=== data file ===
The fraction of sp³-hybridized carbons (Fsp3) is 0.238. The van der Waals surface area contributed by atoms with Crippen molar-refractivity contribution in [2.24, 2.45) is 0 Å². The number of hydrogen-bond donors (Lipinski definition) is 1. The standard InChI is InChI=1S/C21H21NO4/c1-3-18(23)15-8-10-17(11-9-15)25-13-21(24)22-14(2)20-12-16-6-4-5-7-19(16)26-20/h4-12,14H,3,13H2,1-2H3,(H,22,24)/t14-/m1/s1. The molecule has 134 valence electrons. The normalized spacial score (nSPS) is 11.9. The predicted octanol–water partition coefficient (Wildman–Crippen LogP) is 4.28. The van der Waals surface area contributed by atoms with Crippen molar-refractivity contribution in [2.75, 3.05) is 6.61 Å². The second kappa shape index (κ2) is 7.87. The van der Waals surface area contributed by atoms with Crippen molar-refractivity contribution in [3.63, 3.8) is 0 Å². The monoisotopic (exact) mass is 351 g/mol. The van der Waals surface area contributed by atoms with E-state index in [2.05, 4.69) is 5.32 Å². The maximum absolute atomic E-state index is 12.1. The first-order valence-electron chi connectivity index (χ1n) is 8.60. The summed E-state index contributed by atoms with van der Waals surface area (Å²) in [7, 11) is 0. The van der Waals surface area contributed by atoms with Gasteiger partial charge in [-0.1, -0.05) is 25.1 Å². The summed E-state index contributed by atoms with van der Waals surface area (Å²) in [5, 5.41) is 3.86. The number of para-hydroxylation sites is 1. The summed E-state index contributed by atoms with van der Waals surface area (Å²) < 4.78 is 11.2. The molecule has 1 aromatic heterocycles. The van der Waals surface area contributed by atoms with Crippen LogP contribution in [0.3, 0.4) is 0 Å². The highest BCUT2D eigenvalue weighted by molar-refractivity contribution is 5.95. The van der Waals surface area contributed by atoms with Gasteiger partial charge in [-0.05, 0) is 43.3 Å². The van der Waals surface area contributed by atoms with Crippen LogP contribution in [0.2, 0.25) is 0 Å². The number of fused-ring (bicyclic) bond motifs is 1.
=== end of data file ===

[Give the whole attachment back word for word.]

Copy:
The fraction of sp³-hybridized carbons (Fsp3) is 0.238. The van der Waals surface area contributed by atoms with Crippen molar-refractivity contribution in [2.24, 2.45) is 0 Å². The number of hydrogen-bond donors (Lipinski definition) is 1. The standard InChI is InChI=1S/C21H21NO4/c1-3-18(23)15-8-10-17(11-9-15)25-13-21(24)22-14(2)20-12-16-6-4-5-7-19(16)26-20/h4-12,14H,3,13H2,1-2H3,(H,22,24)/t14-/m1/s1. The molecule has 134 valence electrons. The normalized spacial score (nSPS) is 11.9. The predicted octanol–water partition coefficient (Wildman–Crippen LogP) is 4.28. The van der Waals surface area contributed by atoms with Crippen molar-refractivity contribution in [2.75, 3.05) is 6.61 Å². The second kappa shape index (κ2) is 7.87. The van der Waals surface area contributed by atoms with Crippen molar-refractivity contribution in [3.63, 3.8) is 0 Å². The monoisotopic (exact) mass is 351 g/mol. The van der Waals surface area contributed by atoms with E-state index in [2.05, 4.69) is 5.32 Å². The maximum absolute atomic E-state index is 12.1. The first-order valence-electron chi connectivity index (χ1n) is 8.60. The summed E-state index contributed by atoms with van der Waals surface area (Å²) in [7, 11) is 0. The van der Waals surface area contributed by atoms with Gasteiger partial charge in [-0.1, -0.05) is 25.1 Å². The summed E-state index contributed by atoms with van der Waals surface area (Å²) in [5, 5.41) is 3.86. The number of para-hydroxylation sites is 1. The summed E-state index contributed by atoms with van der Waals surface area (Å²) < 4.78 is 11.2. The molecule has 1 aromatic heterocycles. The van der Waals surface area contributed by atoms with Crippen LogP contribution in [0.3, 0.4) is 0 Å². The highest BCUT2D eigenvalue weighted by molar-refractivity contribution is 5.95. The van der Waals surface area contributed by atoms with Gasteiger partial charge in [-0.05, 0) is 43.3 Å². The van der Waals surface area contributed by atoms with Crippen LogP contribution in [0.2, 0.25) is 0 Å². The number of fused-ring (bicyclic) bond motifs is 1.